Train Stories #2: The Man Without a Violin
My initial train story was about a Japanese man from Chiba visiting Toyama just after the earthquake and tsunami in March.
On Monday, I had another interesting train encounter, though this time with an American man in Toyama for the summer.
It is not often you see a foreigner in Toyama who is not an Assistant Language Teacher (ALT) or Coordinator for International Relations (CIR) with the JET Programme. There are a few other English teachers who work for various companies, and other exchange students studying at Toyama University, but foreigners are still few and far between.
So when I saw a tall white American man in sleek biking clothes standing at the platform in Namerikawa, I was quite surprised.
I spotted him first on the Namerikawa train platform while waiting for a train to go to Uozu, a city about eight minutes away by train. He was carrying a disassembled bicycle, had short brown hair and looked to be in his early 30s. I was prepping for my Japanese class, so I did not have time to chat and we entered different cars of the train when it came. I went to my Japanese lesson and forgot about my spotting.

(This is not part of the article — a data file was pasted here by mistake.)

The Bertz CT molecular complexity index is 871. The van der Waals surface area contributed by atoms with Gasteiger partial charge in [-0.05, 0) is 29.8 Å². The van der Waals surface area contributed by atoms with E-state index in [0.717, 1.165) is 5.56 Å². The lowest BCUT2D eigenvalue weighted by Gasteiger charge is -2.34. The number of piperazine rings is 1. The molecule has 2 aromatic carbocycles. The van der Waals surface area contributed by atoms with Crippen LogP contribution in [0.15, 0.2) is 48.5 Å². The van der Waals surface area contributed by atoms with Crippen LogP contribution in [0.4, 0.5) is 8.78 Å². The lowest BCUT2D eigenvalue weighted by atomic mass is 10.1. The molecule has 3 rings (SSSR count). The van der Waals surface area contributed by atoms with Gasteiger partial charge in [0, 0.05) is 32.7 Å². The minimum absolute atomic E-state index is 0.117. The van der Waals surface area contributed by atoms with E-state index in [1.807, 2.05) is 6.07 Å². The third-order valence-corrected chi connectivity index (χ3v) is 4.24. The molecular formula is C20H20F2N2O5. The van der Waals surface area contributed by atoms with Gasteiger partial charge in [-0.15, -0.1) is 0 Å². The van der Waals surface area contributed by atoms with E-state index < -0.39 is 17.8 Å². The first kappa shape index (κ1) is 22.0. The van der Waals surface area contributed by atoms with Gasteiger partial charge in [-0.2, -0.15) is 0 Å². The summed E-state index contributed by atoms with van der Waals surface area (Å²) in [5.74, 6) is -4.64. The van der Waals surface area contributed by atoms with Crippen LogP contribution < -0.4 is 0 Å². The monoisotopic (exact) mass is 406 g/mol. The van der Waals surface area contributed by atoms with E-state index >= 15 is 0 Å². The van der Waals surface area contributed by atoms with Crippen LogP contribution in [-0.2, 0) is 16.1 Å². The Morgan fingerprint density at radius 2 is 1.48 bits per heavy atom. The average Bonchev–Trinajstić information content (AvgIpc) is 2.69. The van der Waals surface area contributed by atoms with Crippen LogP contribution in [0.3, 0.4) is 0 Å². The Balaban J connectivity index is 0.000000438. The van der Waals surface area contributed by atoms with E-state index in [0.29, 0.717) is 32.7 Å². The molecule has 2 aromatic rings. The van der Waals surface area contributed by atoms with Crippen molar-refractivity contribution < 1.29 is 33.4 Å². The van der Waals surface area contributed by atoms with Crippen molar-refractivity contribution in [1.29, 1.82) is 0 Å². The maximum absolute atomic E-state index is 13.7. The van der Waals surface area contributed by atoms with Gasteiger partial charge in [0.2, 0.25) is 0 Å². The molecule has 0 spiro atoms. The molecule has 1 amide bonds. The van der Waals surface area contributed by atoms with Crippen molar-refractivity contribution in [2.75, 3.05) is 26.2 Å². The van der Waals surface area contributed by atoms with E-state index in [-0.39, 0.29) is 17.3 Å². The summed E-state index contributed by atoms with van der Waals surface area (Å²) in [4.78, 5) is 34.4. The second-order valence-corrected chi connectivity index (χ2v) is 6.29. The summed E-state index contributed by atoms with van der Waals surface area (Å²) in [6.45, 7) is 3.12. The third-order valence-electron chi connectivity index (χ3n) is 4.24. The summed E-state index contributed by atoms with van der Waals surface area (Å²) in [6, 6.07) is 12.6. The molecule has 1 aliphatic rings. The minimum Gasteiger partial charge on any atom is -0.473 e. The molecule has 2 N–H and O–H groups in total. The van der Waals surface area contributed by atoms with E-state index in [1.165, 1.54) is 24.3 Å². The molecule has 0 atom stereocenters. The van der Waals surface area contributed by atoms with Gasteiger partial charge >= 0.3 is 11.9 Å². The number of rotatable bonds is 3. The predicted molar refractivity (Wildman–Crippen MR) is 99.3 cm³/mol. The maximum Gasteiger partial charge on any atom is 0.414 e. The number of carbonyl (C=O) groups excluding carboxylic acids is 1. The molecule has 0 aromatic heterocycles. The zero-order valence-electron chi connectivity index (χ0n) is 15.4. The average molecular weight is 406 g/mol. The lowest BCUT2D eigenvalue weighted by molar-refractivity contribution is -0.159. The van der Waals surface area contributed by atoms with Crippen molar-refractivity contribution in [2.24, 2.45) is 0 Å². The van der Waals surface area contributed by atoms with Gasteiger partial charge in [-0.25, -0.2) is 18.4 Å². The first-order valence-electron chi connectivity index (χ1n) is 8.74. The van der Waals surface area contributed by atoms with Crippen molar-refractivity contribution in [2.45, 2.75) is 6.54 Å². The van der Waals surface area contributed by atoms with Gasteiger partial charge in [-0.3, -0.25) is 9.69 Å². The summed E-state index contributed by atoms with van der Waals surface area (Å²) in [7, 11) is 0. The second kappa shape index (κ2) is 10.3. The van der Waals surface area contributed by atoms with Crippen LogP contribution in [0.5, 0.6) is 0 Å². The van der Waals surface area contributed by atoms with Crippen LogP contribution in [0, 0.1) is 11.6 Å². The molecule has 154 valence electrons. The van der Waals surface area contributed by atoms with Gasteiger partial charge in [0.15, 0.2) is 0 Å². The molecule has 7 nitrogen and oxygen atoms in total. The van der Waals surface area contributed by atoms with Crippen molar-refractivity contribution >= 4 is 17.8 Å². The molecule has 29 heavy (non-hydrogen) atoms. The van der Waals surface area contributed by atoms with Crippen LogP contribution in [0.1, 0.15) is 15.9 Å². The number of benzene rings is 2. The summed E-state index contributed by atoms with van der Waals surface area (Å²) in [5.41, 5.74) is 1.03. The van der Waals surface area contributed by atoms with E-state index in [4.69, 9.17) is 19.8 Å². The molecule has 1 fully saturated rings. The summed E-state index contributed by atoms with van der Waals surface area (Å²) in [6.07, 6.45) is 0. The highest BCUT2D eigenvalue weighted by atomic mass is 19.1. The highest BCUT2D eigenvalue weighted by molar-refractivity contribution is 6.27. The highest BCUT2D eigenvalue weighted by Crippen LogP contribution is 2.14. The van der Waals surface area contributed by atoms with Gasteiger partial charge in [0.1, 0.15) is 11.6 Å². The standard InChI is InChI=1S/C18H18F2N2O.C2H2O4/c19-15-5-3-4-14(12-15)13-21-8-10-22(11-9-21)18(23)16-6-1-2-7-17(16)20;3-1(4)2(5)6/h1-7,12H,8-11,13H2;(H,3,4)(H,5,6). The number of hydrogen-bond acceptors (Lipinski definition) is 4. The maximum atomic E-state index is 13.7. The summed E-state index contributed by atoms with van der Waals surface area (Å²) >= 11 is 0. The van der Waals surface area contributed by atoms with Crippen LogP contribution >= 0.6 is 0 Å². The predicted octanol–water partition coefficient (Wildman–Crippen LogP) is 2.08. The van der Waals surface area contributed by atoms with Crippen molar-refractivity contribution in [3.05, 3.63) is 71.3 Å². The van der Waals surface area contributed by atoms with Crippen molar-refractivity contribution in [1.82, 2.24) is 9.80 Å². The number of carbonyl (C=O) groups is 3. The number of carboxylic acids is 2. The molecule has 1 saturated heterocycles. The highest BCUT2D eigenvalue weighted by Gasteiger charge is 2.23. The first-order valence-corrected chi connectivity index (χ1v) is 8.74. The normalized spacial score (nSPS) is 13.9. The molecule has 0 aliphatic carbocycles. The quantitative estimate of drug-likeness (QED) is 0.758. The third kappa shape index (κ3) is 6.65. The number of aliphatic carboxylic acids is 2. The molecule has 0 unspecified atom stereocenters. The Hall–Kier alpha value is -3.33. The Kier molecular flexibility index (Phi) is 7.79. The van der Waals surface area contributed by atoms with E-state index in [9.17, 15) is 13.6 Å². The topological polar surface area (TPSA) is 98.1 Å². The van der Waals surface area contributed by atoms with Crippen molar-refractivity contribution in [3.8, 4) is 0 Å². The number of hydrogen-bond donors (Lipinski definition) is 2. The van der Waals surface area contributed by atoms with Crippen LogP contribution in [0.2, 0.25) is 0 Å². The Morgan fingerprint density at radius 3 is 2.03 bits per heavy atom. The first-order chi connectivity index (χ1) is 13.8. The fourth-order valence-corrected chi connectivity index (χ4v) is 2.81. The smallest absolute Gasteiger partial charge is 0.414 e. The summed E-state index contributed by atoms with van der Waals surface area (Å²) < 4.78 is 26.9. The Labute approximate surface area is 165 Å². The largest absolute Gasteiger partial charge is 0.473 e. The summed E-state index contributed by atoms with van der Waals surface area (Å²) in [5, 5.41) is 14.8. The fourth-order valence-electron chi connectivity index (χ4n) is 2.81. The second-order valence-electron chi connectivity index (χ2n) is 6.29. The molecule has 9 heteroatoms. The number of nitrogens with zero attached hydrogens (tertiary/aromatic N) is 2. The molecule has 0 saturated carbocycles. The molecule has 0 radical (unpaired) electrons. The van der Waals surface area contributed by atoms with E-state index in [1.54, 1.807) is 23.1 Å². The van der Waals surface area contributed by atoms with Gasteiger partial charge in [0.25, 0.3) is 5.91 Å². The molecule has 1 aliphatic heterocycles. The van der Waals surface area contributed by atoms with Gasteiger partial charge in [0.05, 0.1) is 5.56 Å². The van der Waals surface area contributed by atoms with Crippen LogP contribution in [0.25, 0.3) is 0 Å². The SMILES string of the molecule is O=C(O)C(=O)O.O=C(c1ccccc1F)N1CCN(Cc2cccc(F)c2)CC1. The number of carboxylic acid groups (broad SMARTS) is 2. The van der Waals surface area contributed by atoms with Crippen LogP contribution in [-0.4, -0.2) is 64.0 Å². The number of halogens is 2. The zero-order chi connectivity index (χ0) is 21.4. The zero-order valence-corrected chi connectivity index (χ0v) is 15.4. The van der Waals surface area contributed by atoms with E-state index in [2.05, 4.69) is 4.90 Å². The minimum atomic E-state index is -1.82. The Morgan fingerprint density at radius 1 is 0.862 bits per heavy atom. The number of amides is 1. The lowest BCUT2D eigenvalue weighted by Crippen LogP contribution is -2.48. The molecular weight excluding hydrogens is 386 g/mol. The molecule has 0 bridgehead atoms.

I took the train back to Namerikawa and listened to my iPod. Just as I stepped off the platform, however, I noticed him getting off the train from a different car.
“That is a little odd,” I thought. “We were on the same train coming back, too.”
I hoped he wasn’t a creepy stalker. Nonetheless, he looked friendly enough, so I took off my headphones and decided to say hello.
“Do you speak English?” I asked.
He smiled. “Of course. Where are you from?”
“America, the Chicago area. I teach English here. What brings you to Namerikawa?”
“My wife is from Takaoka [a city about 40 minutes by train from Namerikawa]. We live in America but come back to Japan for about a month every summer.”
He told me he has family in the Chicago area and that he likes to check out certain bookstores in this area of Japan. He just came back from visiting Kurobe, a city about 13 minutes by train from Namerikawa.
“My wife and I are both violinists. We live in Dallas now,” he explained.
He was about to see his wife perform at a local concert in Namerikawa. “I have kind of given up on performing, but my wife plays professionally with orchestras.”
By this time, we had walked to the parking lot for bikes.
I said goodbye and took out my key to unlock my bike.
He smiled and walked toward the concert hall. “Maybe see you around.”